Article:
By Carrie Brausieck, Resource Planner
Our climate is changing. The University of Washington Climate Impact Group (CIG) has done extensive research and modeling on climate patterns in the Pacific Northwest. Based on this research, they have compiled predictions for what our climate will look like in the coming decades. Changes in our climate patterns are predicted to include:
- Warmer winters with low snow packs and early peak stream flows
- Warmer, drier summers with summer stream flows decreasing
- Drier years will be intensified
As our climate trends move towards these new patterns we may begin to experience the effects of these new trends on our landscapes. The possible effects of these different climate patterns are:
- Longer growing seasons with increased demand on low summer water resources
- Possible yield reductions due to heat and/or drought stress
- Crops viable to the region may change
- Possible yield reduction in forage crops
- Lower growth rates and milk production in livestock
While these predictions may seem alarming, there is some good news. By looking to the soil, we can find ways to mitigate the impacts of these trends on our landscapes. Through building health and resiliency into our soils, we can better adapt to a changing climate.
What is Resilient Soil?
What is healthy, resilient soil and what is its function? Healthy soil is a living substance teaming with a wide diversity of life, from arthropods to fungi to protozoa to small mammals. Soil is the living interface between the geology and the biology of the earth. It serves as a transformative layer converting stone into the biodiversity that the planet sustains.
Some basic characteristics of healthy soil are:
- A soft crumbly structure with clumps and pore spaces (like a sponge)
- Reactive to the environment, warms quickly in spring
- Maintains the capacity to soak up large amounts of water (heavy rains) with little run-off
- Has the capacity to store water during drought periods
- Resists erosion and nutrient loss
- Produces high yields of healthy plant life without large amounts of chemical inputs
Soils, as described above, could go a long way in maintaining our crops or landscapes through extreme weather events and would adapt better to changes in long-term climate patterns.
Building Healthy, Resilient Soil
There are many ways to nurture health and resiliency in our soils. One of the best models is to manage our soils in the same way that nature manages soils. Undisturbed soils tend to be more resilient to changes in climate than soils that have been cultivated or managed in yards and recreational areas.
As you observe the environment, you begin to see that nature manages soils in the following ways:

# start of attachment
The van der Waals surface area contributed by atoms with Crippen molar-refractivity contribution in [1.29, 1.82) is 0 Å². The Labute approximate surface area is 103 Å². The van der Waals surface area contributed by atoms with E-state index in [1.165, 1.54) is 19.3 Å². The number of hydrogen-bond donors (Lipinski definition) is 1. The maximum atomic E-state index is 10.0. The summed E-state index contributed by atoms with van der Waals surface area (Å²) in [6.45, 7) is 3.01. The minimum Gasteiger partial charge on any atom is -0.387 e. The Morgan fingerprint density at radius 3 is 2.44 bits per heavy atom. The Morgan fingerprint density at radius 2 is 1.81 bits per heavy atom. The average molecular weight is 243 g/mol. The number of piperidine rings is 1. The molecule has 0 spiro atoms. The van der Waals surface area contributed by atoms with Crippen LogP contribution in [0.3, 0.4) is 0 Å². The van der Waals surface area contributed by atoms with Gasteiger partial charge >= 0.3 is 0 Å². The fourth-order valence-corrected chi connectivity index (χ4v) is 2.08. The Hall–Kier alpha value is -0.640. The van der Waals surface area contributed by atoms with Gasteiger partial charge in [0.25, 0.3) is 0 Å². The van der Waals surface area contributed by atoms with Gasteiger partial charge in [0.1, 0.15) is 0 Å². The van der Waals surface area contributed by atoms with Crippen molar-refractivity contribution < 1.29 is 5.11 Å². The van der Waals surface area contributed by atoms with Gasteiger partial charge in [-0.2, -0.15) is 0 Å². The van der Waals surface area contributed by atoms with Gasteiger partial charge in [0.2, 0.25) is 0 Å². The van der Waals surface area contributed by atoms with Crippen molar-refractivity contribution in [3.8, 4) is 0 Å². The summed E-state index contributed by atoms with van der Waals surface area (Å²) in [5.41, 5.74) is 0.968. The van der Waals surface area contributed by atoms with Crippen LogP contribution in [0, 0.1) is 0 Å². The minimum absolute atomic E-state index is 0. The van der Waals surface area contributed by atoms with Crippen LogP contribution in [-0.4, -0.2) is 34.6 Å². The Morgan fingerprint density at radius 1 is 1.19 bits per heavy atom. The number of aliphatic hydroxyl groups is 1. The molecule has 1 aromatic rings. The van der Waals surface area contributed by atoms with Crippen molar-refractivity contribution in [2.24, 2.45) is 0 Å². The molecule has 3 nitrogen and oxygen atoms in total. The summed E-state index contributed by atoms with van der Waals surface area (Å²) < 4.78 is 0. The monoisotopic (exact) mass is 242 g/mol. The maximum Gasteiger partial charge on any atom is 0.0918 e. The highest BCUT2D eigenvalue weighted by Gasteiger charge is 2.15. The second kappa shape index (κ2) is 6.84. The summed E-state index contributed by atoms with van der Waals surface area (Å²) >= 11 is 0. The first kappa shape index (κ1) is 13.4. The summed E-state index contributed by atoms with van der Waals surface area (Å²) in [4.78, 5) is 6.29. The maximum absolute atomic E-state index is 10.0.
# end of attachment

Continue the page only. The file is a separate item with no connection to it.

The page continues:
- Soil is always covered - bare soil is a rarity
- Polycultures – many species function together
- Reliance on soil organisms to till the soil
- A closed loop of organic input, breakdown, and re-uptake of nutrients (a cycle of fertility)
Armed with the above observations, we can begin to devise management strategies for our own soils that mimic nature to build health and resiliency back into degraded soils, or to maintain the integrity of soils that are already healthy.
The following are ways we can manage our soils for increased soil tilth and productivity:
- Keep soils covered – use multi-species cover crops, dense crop plantings with companion crops, mulch, and residue
- Consider diversity – diversity among plant communities builds symbiotic relationships, creates more complex exchanges of nutrients and natural pest controls, and increases diversity of life within the soil (i.e. the whole system functions better)
- No-till or low-till practices – this can be implemented in large scale cropping systems, or in small scale backyard garden beds
- Build organic matter (cycle of fertility) – allow leaves or lawn clippings to decompose into the soil, add compost or manure, roll cover crops, and/or leave residue to decompose into the soil
Help for Farms, Pastures, Lawns, and Landscapes
Soil health techniques can be practiced at any scale. Whether you are a large-scale crop producer or you’re trying to maintain a backyard lawn, you can incorporate all of the above techniques into your land- use activities.
Lawns can be diversified with many different grass species as well as legumes and forbs. Cropping systems can be diversified through crop rotations, companion plantings, and cover cropping. There are so many different ways to put soil health techniques into practice.
Focusing on the health and resiliency of our soils will not only create a healthier system overall but will prepare all of our landscapes for changing patterns in the future. For help with keeping your soil healthy, or to request a soil test, please contact Carrie Brausieck at 425-377-7014.